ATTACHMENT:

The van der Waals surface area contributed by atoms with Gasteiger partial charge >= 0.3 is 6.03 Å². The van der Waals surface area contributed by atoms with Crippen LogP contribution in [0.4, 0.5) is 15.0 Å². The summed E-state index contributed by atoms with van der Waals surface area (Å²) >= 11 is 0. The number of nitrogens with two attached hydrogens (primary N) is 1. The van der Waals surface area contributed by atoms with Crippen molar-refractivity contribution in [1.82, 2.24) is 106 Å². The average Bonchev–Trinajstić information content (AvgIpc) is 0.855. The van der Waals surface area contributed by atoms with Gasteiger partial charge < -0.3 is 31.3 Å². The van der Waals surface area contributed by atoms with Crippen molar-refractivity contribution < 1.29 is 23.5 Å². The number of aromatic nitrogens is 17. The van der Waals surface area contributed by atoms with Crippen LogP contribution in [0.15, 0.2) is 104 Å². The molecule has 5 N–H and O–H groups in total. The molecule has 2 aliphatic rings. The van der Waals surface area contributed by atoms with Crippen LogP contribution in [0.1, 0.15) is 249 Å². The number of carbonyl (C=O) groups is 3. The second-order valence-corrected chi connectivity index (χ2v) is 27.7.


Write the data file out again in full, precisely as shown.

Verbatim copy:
The van der Waals surface area contributed by atoms with Gasteiger partial charge >= 0.3 is 6.03 Å². The van der Waals surface area contributed by atoms with Crippen LogP contribution in [0.4, 0.5) is 15.0 Å². The summed E-state index contributed by atoms with van der Waals surface area (Å²) >= 11 is 0. The number of nitrogens with two attached hydrogens (primary N) is 1. The van der Waals surface area contributed by atoms with Crippen molar-refractivity contribution in [1.82, 2.24) is 106 Å². The average Bonchev–Trinajstić information content (AvgIpc) is 0.855. The van der Waals surface area contributed by atoms with Gasteiger partial charge < -0.3 is 31.3 Å². The van der Waals surface area contributed by atoms with Crippen molar-refractivity contribution < 1.29 is 23.5 Å². The number of aromatic nitrogens is 17. The van der Waals surface area contributed by atoms with Crippen LogP contribution in [0.15, 0.2) is 104 Å². The molecule has 5 N–H and O–H groups in total. The molecule has 2 aliphatic rings. The van der Waals surface area contributed by atoms with Crippen LogP contribution in [0.1, 0.15) is 249 Å². The number of carbonyl (C=O) groups is 3. The second-order valence-corrected chi connectivity index (χ2v) is 27.7.